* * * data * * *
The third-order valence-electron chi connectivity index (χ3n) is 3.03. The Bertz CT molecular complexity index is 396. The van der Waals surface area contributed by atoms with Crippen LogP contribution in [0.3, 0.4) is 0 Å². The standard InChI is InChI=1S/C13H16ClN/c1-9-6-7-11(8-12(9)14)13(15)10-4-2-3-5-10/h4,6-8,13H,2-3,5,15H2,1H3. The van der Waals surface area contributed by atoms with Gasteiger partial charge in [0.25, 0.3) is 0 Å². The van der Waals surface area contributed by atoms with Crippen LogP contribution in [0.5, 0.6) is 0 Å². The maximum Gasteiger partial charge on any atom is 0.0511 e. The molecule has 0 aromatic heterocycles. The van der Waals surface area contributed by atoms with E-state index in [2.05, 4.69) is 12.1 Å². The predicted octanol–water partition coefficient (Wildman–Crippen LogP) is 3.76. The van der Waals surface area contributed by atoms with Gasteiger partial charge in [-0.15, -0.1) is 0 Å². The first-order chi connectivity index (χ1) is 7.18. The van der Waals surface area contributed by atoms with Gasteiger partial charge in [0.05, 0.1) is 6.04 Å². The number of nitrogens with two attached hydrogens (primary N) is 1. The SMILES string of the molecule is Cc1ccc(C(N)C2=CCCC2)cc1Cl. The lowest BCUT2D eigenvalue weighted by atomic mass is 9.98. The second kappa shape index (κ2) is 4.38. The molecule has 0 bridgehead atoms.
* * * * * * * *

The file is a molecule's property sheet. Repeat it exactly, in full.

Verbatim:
The third-order valence-electron chi connectivity index (χ3n) is 3.03. The Bertz CT molecular complexity index is 396. The van der Waals surface area contributed by atoms with Crippen LogP contribution in [0.3, 0.4) is 0 Å². The standard InChI is InChI=1S/C13H16ClN/c1-9-6-7-11(8-12(9)14)13(15)10-4-2-3-5-10/h4,6-8,13H,2-3,5,15H2,1H3. The van der Waals surface area contributed by atoms with Gasteiger partial charge in [0.25, 0.3) is 0 Å². The van der Waals surface area contributed by atoms with Crippen LogP contribution in [0.5, 0.6) is 0 Å². The maximum Gasteiger partial charge on any atom is 0.0511 e. The molecule has 0 aromatic heterocycles. The van der Waals surface area contributed by atoms with E-state index in [2.05, 4.69) is 12.1 Å². The predicted octanol–water partition coefficient (Wildman–Crippen LogP) is 3.76. The van der Waals surface area contributed by atoms with Gasteiger partial charge in [-0.15, -0.1) is 0 Å². The first-order chi connectivity index (χ1) is 7.18. The van der Waals surface area contributed by atoms with Gasteiger partial charge in [0.05, 0.1) is 6.04 Å². The number of nitrogens with two attached hydrogens (primary N) is 1. The SMILES string of the molecule is Cc1ccc(C(N)C2=CCCC2)cc1Cl. The lowest BCUT2D eigenvalue weighted by atomic mass is 9.98. The second kappa shape index (κ2) is 4.38. The molecule has 0 bridgehead atoms.